KRASNOGOROVKA – Svetlana Voilova stands by the gate to what was once her apartment in a long brick house in Eastern Ukraine. In late July, it was hit by incendiary artillery shells and destroyed. Now all that remains of what were once nine apartments are the chimneys and shell of the home. One man wounded in the shelling died in a hospital and another is still recovering.
Voilova’s home is on the Ukrainian government-run side of the cease-fire line established in February 2015, in an agreement between Russia, Ukraine and two separatist areas known as the Donetsk People’s Republic and Luhansk People’s Republic.
The 13-point plan was supposed to include a cease-fire and removal of heavy weapons from the line of contact between Ukrainian and separatist forces.
It is monitored by the Organization for Security and Co-operation in Europe, or OSCE.
A house destroyed in Krasnagorovka by shelling in Ukraine Donbass late July despite ceasefire between Ukrainian and separatist Russian-backed forces near Donetsk. (Seth J. Frantzman)
The conflict here has implications not only for relations between Russia and its neighbors, but also for NATO, European Union states and the United States, all of which have played a role in the conflict. The US, for instance, is reportedly in discussions to supply Ukraine with anti-tank weapons Despite the cease-fire, Ukrainian military personnel and civilians say that artillery shells regularly hit civilian buildings. “From the 3rd of May, we had one wing of a school damaged and also the hospital, and in May, six apartments [were hit by shelling],” says a military spokesman for the Ukrainian 92nd Brigade stationed in Krasnogorovka. In all, he details 41 buildings hit in shelling in this one town in recent months.
“There is not one house here without damage,” says Lena Meslitskaya, whose home is down the street from Voilova’s burned apartment.
These small brick homes surrounded by little vegetable gardens were built in the 1950s, when Stalin was in power. Meslitskaya has had to brick up and reinforce the windows from being shattered in the shelling.
For her mother, Maria, the war brings back memories of the Second World War.
Ukrainian deputy brigade commander shows what he says is Russian supplied anti-personnel mine ordinance used recently by separatists in Ukraine conflict. (Seth J. Frantzman)
Born in 1928, Maria says she helped pick up the bodies of fallen soldiers after the battle of Kursk, the largest tank battle in history, which was fought in 1943.
Driving through towns that border the cease-fire line, evidence of the ongoing war is everywhere. Roofs are caved in from shells and some apartments that face toward Donetsk – a city in separatist hands – are deserted and windows shattered.
During the day the fighting is quiet, but at night gunfire is common. Heavier weapons, such as 120 mm. mortars, are also used, say Ukrainian officials. The OSCE says that both sides have committed violations over the years. In a tweet from the OSCE Special Monitoring Mission to Ukraine on August 4, OSCE deputy director Alexander Hug said, “It’s time for sides to listen to the people of Donbass and to cease fire.”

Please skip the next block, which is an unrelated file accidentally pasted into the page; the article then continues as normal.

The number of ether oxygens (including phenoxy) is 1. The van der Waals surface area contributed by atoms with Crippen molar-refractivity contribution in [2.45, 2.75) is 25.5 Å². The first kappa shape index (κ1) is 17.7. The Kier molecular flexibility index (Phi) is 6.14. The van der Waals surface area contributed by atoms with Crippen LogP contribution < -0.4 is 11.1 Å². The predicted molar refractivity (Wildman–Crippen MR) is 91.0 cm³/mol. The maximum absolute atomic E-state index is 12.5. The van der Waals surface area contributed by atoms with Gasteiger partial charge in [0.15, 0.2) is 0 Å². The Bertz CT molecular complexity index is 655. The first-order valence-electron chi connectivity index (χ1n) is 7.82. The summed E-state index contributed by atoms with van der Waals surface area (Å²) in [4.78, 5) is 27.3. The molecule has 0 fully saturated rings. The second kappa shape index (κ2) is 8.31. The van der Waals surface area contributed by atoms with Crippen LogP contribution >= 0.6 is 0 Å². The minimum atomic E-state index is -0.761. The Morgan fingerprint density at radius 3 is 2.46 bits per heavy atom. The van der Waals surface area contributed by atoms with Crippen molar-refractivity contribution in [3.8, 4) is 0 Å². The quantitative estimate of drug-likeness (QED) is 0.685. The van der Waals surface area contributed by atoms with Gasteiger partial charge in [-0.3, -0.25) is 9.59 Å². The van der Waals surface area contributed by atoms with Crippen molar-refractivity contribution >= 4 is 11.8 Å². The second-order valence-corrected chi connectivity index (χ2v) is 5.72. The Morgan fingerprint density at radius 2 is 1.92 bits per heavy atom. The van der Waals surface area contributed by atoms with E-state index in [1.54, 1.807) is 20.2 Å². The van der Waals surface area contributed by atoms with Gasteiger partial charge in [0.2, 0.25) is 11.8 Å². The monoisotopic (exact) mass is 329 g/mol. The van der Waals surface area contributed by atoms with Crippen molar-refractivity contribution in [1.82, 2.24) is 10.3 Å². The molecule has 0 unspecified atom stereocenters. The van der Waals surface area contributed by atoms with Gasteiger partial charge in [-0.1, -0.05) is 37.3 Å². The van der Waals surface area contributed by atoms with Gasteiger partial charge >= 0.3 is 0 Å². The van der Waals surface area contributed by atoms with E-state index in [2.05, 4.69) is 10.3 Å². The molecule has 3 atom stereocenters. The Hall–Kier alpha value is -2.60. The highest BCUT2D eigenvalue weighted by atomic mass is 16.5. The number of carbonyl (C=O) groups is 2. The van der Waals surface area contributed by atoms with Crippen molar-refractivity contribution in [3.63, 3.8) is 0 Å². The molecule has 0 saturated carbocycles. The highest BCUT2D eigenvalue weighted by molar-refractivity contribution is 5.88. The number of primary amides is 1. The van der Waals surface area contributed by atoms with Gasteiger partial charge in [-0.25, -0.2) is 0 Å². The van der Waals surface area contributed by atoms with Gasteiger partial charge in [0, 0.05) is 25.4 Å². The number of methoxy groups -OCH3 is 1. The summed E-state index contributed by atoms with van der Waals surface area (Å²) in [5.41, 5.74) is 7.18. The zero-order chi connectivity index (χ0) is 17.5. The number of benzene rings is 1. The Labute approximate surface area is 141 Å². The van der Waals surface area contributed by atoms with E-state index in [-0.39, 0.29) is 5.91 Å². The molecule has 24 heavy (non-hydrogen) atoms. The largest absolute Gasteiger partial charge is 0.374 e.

Before the war, Alina Kosse was director of a district center for children’s art.
She says her town of Marinka was well-known in the area for producing talented youth, including ensembles that performed throughout Eastern Europe. After the conflict began in 2014, many people left their homes and the arts center was closed for a time.
“Every day is Russian roulette,” she says, showing bullets that have landed on her home, 2 km. from the cease-fire line. Her windows are sandbagged. “I receive shrapnel in my roof, and this is considered a ‘safe’ area,” she says.
With the presence of the army in the town for three years, Kosse has tried to integrate the community with the soldiers. This area of Ukraine is Russian-speaking and when the war broke out some of these communities were briefly controlled by separatists, which means locals are not always reconciled with the Ukrainian government.
Kosse, whose family came from Greece to this region in the 18th century, argues that people should not betray their country. “It’s about motivation, it is in people’s hearts. My ancestors settled here. They are buried here.
Why would I betray my history and roots?”
Convincing locals to support the army is a central mission along the cease-fire line. In Avdiivka, Lt.-Col.
Aleksander Samarsky, deputy-commander of the 72nd Mechanized Brigade, says he works to combat “Russian propaganda.” That involves working closely with civilians.
“So if some schools and kindergartens are damaged, then our soldiers will go to them, and we try to examine the psychological state of children.” They also work to remove land mines from local farms, he says.
All along the cease-fire line the burden on civilian life is difficult. People whose lives were centered on work across the line have shifted careers.
Even though they can cross back and forth at several points along hundreds of kilometers of front line, the checkpoints and security checks take hours, locals say.
But many of the older people have lived through times of privation before under the Soviets. At a local lake a few kilometers from the conflict, hundreds of youth in skimpy bathing suits splash in the war. Like in so many places in the world, life still goes on in the shadow of war.